Review: Mat Kearney, “City of Black & White”
As a singer/songwriter originally from Eugene, Oregon now based in Nashville, Tennessee, Mat Kearney has his work cut out for him. Nashville is full of his type, but most people don’t venture into a form of acoustic hip-hop like Kearney did. After getting signed to Columbia Records, he released a second version of his debut album, Bullet, titled Nothing Left To Lose. It was this stylistic change that proved he had power to make it on the airwaves, and Columbia obviously didn’t want to miss out on that. With his third album (as the record label is calling it) City of Black & White, Kearney shows how he can morph into a more pop-fueled act, which will likely disappoint some fans as the rapping that was so prominent on tracks like “Undeniable” and the second album’s title track is now gone.
On City of Black & White, Mat Kearney has made a switch to full pop/acoustic, and the songs are still as good as his previous ones. Songs like the first single “Closer to Love” and “Fire and Rain” are similar in chorus use and verse structure, but they make for great, catchy tunes. The album’s intro, “All I Have” starts the album out on a high note, and gives listeners a look at how the production has changed. These songs have more piano than we’re used to hearing from this singer/songwriter, but he proves he can play both instruments well. “New York to California” appears at the halfpoint of the 12-track album, and is completely a piano ballad, reminiscent of Coldplay’s “Yellow”, with just as much hit potential. Other songs like “Runaway Car” have quite a catchy feel to them, while “Annie” is a steady beat but makes for an intimate moment on the album.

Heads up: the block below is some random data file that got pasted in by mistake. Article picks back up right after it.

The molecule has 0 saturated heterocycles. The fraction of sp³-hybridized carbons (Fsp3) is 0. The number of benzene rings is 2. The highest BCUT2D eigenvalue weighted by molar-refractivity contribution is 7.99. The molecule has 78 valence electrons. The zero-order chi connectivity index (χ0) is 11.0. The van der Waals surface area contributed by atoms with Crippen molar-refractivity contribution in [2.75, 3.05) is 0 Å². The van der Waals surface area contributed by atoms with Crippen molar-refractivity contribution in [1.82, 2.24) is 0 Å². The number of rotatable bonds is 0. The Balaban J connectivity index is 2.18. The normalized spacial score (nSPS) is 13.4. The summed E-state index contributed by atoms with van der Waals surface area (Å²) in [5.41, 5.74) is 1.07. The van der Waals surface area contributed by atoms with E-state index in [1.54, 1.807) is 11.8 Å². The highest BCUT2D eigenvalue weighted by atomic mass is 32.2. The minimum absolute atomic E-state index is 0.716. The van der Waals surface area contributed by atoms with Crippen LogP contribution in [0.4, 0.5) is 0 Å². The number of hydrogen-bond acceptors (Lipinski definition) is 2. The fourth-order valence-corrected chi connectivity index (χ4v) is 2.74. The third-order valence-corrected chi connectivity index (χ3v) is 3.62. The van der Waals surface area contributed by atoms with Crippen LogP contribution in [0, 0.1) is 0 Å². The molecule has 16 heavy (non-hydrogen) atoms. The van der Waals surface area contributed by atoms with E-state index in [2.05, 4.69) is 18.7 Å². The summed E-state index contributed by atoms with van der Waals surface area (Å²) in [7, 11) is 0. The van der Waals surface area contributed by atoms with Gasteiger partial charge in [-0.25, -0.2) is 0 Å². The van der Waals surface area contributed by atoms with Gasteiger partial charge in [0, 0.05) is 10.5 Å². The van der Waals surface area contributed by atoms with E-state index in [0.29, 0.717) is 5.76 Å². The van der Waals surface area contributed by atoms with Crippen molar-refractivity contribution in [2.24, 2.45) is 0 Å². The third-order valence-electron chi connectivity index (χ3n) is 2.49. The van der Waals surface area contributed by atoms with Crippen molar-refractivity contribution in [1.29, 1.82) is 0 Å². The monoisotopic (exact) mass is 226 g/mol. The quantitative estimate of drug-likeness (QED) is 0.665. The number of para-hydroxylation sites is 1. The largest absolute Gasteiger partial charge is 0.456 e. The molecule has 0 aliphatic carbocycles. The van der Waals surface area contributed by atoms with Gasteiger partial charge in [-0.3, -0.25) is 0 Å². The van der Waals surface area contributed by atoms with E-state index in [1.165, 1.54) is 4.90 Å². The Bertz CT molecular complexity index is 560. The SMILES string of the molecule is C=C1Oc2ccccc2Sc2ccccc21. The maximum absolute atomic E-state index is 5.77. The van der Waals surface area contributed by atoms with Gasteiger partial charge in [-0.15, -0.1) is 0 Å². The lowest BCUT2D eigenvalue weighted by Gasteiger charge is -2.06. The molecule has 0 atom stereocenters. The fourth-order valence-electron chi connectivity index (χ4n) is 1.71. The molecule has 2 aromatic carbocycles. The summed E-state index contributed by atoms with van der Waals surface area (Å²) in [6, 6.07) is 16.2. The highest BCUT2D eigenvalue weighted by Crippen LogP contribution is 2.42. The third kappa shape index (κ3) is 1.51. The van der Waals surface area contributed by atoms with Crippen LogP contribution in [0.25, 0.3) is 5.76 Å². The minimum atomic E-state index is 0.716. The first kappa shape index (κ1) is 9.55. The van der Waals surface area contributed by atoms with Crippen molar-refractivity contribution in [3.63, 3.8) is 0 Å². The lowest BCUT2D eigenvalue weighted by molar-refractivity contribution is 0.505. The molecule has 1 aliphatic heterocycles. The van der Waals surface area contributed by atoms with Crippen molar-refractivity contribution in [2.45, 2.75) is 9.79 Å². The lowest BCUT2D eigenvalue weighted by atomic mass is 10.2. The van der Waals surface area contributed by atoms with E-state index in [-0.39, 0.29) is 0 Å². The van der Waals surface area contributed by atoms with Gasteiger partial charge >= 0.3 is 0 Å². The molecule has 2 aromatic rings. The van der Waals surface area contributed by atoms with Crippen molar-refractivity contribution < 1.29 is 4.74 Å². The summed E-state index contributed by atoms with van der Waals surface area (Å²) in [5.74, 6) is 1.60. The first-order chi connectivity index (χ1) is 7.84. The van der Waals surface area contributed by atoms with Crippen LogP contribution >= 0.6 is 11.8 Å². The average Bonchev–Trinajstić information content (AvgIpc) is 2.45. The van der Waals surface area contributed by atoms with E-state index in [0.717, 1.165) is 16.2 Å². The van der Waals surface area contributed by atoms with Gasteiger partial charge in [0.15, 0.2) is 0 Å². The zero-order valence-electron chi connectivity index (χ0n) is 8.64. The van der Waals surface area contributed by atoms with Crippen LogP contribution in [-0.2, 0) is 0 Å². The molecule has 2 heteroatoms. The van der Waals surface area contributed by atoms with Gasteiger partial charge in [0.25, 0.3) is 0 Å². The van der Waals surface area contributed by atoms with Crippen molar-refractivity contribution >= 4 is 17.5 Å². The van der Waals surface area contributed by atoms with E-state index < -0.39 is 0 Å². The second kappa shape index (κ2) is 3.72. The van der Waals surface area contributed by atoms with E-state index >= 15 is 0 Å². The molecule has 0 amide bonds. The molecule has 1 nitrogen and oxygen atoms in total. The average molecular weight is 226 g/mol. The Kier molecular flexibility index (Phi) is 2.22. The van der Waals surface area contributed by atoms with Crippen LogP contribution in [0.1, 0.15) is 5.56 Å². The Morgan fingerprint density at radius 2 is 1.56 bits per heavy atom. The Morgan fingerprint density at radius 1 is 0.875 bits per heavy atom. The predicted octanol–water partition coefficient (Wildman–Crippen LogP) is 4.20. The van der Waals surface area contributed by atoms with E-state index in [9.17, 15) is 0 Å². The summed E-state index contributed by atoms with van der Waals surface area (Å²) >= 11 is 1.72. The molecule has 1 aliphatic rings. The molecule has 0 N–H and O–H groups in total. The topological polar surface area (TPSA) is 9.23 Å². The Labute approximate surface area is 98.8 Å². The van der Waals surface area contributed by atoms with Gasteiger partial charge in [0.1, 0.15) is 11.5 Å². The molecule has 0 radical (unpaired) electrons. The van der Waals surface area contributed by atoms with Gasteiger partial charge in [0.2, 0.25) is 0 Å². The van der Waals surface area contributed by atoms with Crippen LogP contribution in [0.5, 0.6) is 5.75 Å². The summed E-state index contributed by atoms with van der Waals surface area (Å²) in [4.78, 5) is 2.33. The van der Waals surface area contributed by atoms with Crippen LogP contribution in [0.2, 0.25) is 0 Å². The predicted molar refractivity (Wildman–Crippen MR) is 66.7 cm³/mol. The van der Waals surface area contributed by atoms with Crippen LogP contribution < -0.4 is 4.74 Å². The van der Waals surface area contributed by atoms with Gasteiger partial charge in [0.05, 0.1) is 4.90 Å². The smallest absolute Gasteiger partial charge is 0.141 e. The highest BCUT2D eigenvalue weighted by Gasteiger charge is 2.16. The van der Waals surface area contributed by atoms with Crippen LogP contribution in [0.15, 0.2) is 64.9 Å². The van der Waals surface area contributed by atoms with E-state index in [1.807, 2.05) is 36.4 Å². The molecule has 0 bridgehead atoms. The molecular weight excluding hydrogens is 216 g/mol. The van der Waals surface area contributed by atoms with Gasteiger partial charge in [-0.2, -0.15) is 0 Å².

Overall, this album is full of radio-friendly tracks from Mat Kearney, and will likely be a successful album for him. Unfortunately, many fans appreciate the change of pace that Kearney was known for on his debut and re-release, incorporating hip-hop verses into an acoustic setting. Those elements are gone, and his fan base may suffer from that fact. If you’re a fan of Kearney’s old stuff, don’t shrug this album off right away. There’s likely something on here you’ll find you like, and new fans will definitely find plenty to enjoy from this talented singer/songwriter.
Rating: 3.5 out of 5 Stars